draw_rect: Given a number of rows, a number of columns, and a character to use for drawing, this function draws a rectangle on the screen. It calls
the make_row function to produce each row of the rectangle.

draw_tri: Given a number of rows and a character to use for drawing, this function draws a triangle on the screen. It calls the make_row function to
produce each row of the triangle. Each row of the triangle after the first row is one character longer than the row above it.

make_row: Given a number, num, and a character, ch, this function prints num ch's in a row. It does not place a newline at the end of the row.

get_rows_cols: The get_rows_cols function is called when the user wants to draw a rectangle. The function asks the user for the number of rows and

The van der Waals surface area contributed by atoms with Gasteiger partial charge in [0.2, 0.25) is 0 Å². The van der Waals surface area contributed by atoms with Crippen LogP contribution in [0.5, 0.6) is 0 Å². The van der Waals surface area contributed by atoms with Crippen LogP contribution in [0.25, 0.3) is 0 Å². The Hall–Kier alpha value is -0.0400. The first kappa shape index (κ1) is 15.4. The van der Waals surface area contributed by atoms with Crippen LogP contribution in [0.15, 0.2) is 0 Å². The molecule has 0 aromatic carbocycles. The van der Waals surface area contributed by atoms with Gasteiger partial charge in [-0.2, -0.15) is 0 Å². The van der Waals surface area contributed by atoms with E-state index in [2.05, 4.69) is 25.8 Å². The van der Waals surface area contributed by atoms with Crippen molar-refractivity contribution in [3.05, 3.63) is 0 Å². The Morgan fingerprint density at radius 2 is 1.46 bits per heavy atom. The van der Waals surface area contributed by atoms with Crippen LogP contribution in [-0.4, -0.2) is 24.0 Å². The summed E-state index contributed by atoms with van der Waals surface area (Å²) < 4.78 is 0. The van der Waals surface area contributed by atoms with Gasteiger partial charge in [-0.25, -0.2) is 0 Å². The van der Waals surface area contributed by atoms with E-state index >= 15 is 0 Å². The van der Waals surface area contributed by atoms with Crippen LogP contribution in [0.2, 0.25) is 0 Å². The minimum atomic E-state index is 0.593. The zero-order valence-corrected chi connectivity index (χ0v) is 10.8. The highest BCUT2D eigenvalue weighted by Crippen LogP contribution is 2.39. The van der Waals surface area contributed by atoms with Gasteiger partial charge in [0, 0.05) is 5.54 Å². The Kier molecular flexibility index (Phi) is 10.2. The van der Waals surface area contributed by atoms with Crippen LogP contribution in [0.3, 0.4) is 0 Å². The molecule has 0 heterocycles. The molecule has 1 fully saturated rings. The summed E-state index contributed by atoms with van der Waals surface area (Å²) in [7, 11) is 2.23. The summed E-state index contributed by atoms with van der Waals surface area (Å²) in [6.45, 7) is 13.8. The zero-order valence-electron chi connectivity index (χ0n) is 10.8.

the number of columns to be used in creating the rectangle, and "returns" those numbers to main. (Call-by-reference!)

get_rows: The get_rows function is called when the user wants to draw a triangle. The function asks the user for the number of rows to be used in
creating the triangle and returns that number to main.

get_drawchar: The get_drawchar function is called for any shape the user wants to draw. The function asks the user what character should be used in
the drawing and returns that character to main.

Implementing the design

You should not change the design of the draw.C program. The design was crafted to be a valuable learning experience for you. This is certainly not the
only way that the draw.C program could be written, but it is the way I want you to write it.

One hard part of the program is now done. We have decided how the work to be done by the program should be divided up among all our functions.
Now we pick a function to write first and get started. Normally we begin by writing the main function, but this time let's begin by writing the make_row